Use this URL to cite or link to this record in EThOS:
Title: Microbial oxidation of ammonium ions in solution using a nitrifying sludge
Author: Chowdhry, S. Sen
ISNI:       0000 0001 3393 6719
Awarding Body: University of Surrey
Current Institution: University of Surrey
Date of Award: 1976
Availability of Full Text:
Access from EThOS:
Access from Institution:
Ammonia in the form of dissolved salts can he removed from industrial waste water by successive biological nitrification (oxidation to nitrate) and denitrification (reduction of nitrate to nitrogen gas). Nitrification of ammonium sulphate solutions was studied in a hatch activated sludge system, at low substrate concentrations (less than 60 g/m3 ammonia-nitrogen) to investigate substrate limitation and at high concentrations (up to 5000 g/m3 ) to investigate substrate inhibition. The kinetics of the system were considered in terms of a "specific substrate removal rate", analogous to microbial specific growth rate, to allow for the effects of non-viable but biochemically active bacterial cells in the sludge and the probable variation of bacterial yield coefficient with specific growth rate. The effects on this parameter of substrate concentration were summarised as mathematical models by applying a pattern-search curve-fitting procedure to the experimental data relating substrate concentration, product concentration and time obtained from batch runs at 25°C covering a range of initial substrate concentrations, mostly at a controlled pH of 7. At low concentrations, the effects of substrate concentration on the specific substrate removal rate were described better by a model based on the discontinuous function first proposed by Blackman than by one based on the Monod relation. At high concentrations, stagewise analysis of the hatch concentration-time data suggested that nitrification was subject to hysteresis, in that the specific substrate removal rate depended on the initial batch substrate concentration as well as the transient substrate concentration. A model based on the Haldane equation for enzyme inhibition gave a reasonable description of the effects of initial substrate concentration on the specific substrate removal rate. A correlation including three empirical parameters was found to describe the variation of specific substrate removal rate with transient substrate concentration for individual batch runs. When inocula from dilute stock sludge culture were introduced into concentrated substrate solutions, an acclimatisation phase was observed in which the specific substrate removal rate fell rapidly to the inhibited level. Inocula which were subjected to preliminary acclimatisation before inoculation did not show this effect. In additional work at low substrate concentrations, the optimum pH for nitrification at 25°C was found to be 8. 5, and empirical expressions were found to describe the relation between pH and specific substrate removal rate. The contribution to ammonia removal by chemical decomposition of ammonium nitrite (the van Slyke reaction) was found not to be significant in the conditions prevailing in microbiological nitrification.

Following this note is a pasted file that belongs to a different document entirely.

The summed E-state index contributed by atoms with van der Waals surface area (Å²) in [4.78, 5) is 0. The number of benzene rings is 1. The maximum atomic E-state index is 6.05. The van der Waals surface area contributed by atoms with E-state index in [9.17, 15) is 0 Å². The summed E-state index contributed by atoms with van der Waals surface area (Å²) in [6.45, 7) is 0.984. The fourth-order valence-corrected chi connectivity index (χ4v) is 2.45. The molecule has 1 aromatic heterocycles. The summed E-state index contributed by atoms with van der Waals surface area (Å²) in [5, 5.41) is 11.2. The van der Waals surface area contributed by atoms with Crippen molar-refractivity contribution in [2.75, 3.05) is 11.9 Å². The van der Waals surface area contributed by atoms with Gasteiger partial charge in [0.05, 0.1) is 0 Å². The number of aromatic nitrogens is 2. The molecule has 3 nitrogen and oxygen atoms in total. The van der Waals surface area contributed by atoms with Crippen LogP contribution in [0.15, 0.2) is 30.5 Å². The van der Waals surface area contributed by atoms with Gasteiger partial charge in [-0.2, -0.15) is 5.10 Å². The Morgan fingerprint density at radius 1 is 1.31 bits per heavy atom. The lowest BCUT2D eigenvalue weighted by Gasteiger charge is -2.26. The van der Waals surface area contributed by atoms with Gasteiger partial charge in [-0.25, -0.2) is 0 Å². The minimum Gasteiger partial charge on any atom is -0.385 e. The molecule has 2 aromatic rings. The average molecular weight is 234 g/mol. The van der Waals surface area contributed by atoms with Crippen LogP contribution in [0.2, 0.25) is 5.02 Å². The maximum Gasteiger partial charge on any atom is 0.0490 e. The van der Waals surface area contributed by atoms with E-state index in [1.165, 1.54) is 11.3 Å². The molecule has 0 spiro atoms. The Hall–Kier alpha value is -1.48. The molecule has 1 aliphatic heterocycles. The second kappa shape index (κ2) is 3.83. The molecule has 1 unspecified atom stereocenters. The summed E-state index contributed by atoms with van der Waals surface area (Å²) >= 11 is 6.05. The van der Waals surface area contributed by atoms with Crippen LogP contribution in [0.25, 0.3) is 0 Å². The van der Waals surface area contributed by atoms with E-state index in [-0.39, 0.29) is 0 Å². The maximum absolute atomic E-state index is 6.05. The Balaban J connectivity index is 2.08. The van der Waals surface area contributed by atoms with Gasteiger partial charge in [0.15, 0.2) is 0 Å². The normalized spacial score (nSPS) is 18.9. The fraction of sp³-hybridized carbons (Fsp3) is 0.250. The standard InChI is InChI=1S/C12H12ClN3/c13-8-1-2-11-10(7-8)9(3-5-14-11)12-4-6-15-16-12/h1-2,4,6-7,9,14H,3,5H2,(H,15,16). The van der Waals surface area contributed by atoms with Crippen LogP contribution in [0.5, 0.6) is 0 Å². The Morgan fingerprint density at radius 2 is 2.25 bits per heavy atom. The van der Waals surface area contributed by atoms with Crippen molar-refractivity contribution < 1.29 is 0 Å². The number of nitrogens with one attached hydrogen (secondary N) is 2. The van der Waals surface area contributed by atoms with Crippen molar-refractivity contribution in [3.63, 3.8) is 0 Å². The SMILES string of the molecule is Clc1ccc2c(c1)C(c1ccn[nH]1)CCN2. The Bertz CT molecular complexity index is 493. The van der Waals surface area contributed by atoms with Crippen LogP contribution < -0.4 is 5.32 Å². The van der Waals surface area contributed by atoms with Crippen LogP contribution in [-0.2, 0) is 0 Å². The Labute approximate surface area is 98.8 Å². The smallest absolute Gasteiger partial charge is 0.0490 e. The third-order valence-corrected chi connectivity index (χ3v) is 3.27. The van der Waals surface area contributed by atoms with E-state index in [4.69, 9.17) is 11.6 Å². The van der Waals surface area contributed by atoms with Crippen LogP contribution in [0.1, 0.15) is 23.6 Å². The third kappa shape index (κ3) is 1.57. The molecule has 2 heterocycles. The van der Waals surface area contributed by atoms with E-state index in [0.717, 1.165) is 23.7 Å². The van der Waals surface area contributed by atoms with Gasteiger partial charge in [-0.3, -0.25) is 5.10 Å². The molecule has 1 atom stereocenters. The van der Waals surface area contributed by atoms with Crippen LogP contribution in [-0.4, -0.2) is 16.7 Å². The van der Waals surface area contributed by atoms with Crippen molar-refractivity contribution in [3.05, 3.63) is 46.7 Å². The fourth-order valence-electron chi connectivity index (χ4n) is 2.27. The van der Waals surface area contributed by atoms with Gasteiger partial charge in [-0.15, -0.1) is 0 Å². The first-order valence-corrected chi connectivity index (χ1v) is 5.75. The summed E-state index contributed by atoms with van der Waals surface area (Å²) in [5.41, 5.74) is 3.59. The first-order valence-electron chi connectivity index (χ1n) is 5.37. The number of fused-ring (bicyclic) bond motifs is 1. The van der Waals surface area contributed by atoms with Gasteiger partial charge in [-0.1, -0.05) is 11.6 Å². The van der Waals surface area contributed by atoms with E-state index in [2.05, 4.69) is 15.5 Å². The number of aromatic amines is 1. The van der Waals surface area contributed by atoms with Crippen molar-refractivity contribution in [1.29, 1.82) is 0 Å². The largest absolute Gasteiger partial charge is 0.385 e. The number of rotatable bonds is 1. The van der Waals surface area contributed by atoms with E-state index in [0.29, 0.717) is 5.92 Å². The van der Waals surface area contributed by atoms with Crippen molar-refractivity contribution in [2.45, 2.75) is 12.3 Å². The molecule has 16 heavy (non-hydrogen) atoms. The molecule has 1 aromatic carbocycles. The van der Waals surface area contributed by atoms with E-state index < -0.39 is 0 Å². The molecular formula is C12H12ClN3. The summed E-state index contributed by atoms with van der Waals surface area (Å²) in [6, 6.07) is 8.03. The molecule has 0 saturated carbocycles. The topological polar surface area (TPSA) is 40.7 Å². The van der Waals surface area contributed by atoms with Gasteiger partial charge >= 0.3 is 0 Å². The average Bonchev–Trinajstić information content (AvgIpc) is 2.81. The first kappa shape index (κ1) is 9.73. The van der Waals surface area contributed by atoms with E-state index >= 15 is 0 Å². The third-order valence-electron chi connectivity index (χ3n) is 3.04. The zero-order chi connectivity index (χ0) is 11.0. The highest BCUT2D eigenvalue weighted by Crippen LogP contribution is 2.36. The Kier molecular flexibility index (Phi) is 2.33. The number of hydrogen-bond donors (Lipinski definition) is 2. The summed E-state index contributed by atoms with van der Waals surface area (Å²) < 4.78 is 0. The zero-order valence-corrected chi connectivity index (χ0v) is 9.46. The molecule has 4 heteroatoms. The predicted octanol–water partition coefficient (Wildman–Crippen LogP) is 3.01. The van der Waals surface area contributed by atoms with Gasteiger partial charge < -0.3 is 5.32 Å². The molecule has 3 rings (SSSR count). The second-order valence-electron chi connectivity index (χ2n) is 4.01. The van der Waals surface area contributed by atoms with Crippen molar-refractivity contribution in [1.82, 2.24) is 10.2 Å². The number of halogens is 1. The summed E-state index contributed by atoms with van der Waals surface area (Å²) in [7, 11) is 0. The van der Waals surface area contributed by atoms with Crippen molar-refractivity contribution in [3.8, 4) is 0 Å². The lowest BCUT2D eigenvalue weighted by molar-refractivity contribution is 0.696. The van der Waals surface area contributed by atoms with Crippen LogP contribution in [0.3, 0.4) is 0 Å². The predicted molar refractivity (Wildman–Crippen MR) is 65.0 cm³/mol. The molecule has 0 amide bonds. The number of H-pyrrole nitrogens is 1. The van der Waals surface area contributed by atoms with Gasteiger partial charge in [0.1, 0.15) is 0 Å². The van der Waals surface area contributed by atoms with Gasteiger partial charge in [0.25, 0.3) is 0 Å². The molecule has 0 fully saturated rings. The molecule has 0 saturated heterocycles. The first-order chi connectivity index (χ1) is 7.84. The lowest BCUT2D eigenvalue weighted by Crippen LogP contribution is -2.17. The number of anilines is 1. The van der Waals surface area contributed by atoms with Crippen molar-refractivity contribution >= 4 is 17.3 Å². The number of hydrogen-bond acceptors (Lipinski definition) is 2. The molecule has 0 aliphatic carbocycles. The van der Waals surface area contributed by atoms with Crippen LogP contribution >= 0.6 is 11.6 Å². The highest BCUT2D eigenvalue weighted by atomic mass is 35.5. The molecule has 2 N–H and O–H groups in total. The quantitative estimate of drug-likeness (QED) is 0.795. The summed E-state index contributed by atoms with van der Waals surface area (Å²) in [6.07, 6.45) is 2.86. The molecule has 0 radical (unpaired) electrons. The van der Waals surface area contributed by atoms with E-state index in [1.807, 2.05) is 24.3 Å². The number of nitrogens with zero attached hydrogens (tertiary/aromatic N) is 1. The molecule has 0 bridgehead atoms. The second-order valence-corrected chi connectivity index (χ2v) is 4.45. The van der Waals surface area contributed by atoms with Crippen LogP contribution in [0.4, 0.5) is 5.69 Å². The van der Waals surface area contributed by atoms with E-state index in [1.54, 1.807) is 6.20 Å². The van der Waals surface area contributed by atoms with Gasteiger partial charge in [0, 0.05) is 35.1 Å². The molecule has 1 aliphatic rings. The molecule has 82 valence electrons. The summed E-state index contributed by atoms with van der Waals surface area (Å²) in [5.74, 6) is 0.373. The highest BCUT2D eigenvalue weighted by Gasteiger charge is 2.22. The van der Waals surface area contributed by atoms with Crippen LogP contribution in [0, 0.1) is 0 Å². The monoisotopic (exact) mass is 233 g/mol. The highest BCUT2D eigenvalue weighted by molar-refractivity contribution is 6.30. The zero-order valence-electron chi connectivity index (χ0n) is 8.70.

Supervisor: Not available Sponsor: Not available
Qualification Name: Thesis (Ph.D.) Qualification Level: Doctoral
EThOS ID:  DOI: Not available